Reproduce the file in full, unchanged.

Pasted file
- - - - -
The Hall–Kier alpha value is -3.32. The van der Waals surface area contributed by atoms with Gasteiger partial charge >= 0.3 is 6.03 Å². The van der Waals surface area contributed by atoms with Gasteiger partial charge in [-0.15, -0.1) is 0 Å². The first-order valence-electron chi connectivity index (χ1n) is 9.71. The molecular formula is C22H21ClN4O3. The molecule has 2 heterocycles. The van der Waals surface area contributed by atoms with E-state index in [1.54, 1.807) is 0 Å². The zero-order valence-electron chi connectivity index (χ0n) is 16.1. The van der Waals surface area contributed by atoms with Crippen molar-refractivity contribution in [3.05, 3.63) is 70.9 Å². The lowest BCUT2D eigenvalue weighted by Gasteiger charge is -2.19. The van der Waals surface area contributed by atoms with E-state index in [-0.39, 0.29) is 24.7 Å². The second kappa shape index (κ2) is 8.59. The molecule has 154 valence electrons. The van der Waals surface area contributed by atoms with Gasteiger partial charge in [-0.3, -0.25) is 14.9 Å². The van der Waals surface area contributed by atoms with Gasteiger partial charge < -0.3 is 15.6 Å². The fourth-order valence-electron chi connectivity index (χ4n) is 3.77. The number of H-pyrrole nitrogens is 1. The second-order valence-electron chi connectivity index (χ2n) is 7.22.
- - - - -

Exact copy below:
The Hall–Kier alpha value is -3.32. The van der Waals surface area contributed by atoms with Gasteiger partial charge >= 0.3 is 6.03 Å². The van der Waals surface area contributed by atoms with Gasteiger partial charge in [-0.15, -0.1) is 0 Å². The first-order valence-electron chi connectivity index (χ1n) is 9.71. The molecular formula is C22H21ClN4O3. The molecule has 2 heterocycles. The van der Waals surface area contributed by atoms with E-state index in [1.54, 1.807) is 0 Å². The zero-order valence-electron chi connectivity index (χ0n) is 16.1. The van der Waals surface area contributed by atoms with Crippen molar-refractivity contribution in [3.05, 3.63) is 70.9 Å². The lowest BCUT2D eigenvalue weighted by Gasteiger charge is -2.19. The van der Waals surface area contributed by atoms with E-state index in [-0.39, 0.29) is 24.7 Å². The second kappa shape index (κ2) is 8.59. The molecule has 154 valence electrons. The van der Waals surface area contributed by atoms with Gasteiger partial charge in [-0.3, -0.25) is 14.9 Å². The van der Waals surface area contributed by atoms with Gasteiger partial charge < -0.3 is 15.6 Å². The fourth-order valence-electron chi connectivity index (χ4n) is 3.77. The number of H-pyrrole nitrogens is 1. The second-order valence-electron chi connectivity index (χ2n) is 7.22.